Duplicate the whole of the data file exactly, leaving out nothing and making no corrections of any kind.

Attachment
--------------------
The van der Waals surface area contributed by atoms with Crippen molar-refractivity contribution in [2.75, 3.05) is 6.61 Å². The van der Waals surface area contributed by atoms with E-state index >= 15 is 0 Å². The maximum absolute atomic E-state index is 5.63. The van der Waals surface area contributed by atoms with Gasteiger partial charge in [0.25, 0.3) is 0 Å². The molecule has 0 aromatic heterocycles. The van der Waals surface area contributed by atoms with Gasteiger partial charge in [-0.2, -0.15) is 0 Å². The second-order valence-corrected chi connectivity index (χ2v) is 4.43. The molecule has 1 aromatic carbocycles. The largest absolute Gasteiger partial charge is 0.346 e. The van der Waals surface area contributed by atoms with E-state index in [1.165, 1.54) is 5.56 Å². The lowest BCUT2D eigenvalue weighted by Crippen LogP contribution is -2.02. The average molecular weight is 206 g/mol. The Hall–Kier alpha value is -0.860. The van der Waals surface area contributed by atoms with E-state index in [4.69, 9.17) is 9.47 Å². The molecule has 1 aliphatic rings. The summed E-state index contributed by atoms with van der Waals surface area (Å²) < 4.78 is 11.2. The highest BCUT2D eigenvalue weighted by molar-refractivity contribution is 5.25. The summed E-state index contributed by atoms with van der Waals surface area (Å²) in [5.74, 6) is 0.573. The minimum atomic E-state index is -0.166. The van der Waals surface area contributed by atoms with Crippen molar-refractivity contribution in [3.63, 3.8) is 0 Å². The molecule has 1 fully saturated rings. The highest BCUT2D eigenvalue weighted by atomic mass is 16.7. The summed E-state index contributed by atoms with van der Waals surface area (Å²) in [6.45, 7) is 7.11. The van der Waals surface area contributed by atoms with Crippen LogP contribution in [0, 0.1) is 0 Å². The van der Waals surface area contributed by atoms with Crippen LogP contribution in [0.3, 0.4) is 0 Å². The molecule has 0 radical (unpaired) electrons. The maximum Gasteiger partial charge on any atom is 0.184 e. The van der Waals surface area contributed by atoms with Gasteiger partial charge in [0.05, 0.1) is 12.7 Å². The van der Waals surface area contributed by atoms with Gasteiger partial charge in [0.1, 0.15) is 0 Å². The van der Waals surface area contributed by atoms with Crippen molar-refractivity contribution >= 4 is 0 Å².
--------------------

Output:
The van der Waals surface area contributed by atoms with Crippen molar-refractivity contribution in [2.75, 3.05) is 6.61 Å². The van der Waals surface area contributed by atoms with E-state index >= 15 is 0 Å². The maximum absolute atomic E-state index is 5.63. The van der Waals surface area contributed by atoms with Gasteiger partial charge in [0.25, 0.3) is 0 Å². The molecule has 0 aromatic heterocycles. The van der Waals surface area contributed by atoms with Gasteiger partial charge in [-0.2, -0.15) is 0 Å². The second-order valence-corrected chi connectivity index (χ2v) is 4.43. The molecule has 1 aromatic carbocycles. The largest absolute Gasteiger partial charge is 0.346 e. The van der Waals surface area contributed by atoms with E-state index in [1.165, 1.54) is 5.56 Å². The lowest BCUT2D eigenvalue weighted by Crippen LogP contribution is -2.02. The average molecular weight is 206 g/mol. The Hall–Kier alpha value is -0.860. The van der Waals surface area contributed by atoms with E-state index in [4.69, 9.17) is 9.47 Å². The molecule has 1 aliphatic rings. The summed E-state index contributed by atoms with van der Waals surface area (Å²) < 4.78 is 11.2. The highest BCUT2D eigenvalue weighted by molar-refractivity contribution is 5.25. The summed E-state index contributed by atoms with van der Waals surface area (Å²) in [5.74, 6) is 0.573. The minimum atomic E-state index is -0.166. The van der Waals surface area contributed by atoms with Crippen molar-refractivity contribution in [3.63, 3.8) is 0 Å². The molecule has 1 fully saturated rings. The highest BCUT2D eigenvalue weighted by atomic mass is 16.7. The summed E-state index contributed by atoms with van der Waals surface area (Å²) in [6.45, 7) is 7.11. The van der Waals surface area contributed by atoms with Crippen LogP contribution in [0, 0.1) is 0 Å². The van der Waals surface area contributed by atoms with Crippen LogP contribution in [0.3, 0.4) is 0 Å². The molecule has 0 radical (unpaired) electrons. The maximum Gasteiger partial charge on any atom is 0.184 e. The van der Waals surface area contributed by atoms with Gasteiger partial charge in [0.05, 0.1) is 12.7 Å². The van der Waals surface area contributed by atoms with Gasteiger partial charge in [0.1, 0.15) is 0 Å². The van der Waals surface area contributed by atoms with Crippen molar-refractivity contribution >= 4 is 0 Å².